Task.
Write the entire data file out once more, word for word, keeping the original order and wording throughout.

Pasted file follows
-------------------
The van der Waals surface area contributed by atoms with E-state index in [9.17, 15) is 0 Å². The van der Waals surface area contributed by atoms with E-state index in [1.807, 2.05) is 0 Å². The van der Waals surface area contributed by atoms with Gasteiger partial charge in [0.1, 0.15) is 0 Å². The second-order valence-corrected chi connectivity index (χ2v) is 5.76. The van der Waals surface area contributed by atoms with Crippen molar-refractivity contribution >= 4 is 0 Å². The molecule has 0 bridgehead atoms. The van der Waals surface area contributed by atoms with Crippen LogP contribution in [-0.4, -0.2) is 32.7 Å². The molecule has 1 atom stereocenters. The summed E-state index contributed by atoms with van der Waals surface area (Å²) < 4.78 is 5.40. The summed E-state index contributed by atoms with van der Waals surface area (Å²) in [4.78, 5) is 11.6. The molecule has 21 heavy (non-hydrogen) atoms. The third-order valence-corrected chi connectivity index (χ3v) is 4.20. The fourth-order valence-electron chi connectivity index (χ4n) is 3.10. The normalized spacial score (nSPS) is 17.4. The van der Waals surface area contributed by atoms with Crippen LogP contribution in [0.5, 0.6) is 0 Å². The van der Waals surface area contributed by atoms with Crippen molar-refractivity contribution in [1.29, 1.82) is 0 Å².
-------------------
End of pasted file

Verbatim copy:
The van der Waals surface area contributed by atoms with E-state index in [9.17, 15) is 0 Å². The van der Waals surface area contributed by atoms with E-state index in [1.807, 2.05) is 0 Å². The van der Waals surface area contributed by atoms with Gasteiger partial charge in [0.1, 0.15) is 0 Å². The second-order valence-corrected chi connectivity index (χ2v) is 5.76. The van der Waals surface area contributed by atoms with Crippen molar-refractivity contribution >= 4 is 0 Å². The molecule has 0 bridgehead atoms. The van der Waals surface area contributed by atoms with Crippen LogP contribution in [-0.4, -0.2) is 32.7 Å². The molecule has 1 atom stereocenters. The summed E-state index contributed by atoms with van der Waals surface area (Å²) < 4.78 is 5.40. The summed E-state index contributed by atoms with van der Waals surface area (Å²) in [4.78, 5) is 11.6. The molecule has 21 heavy (non-hydrogen) atoms. The third-order valence-corrected chi connectivity index (χ3v) is 4.20. The fourth-order valence-electron chi connectivity index (χ4n) is 3.10. The normalized spacial score (nSPS) is 17.4. The van der Waals surface area contributed by atoms with Crippen LogP contribution in [0.5, 0.6) is 0 Å². The van der Waals surface area contributed by atoms with Crippen molar-refractivity contribution in [1.29, 1.82) is 0 Å².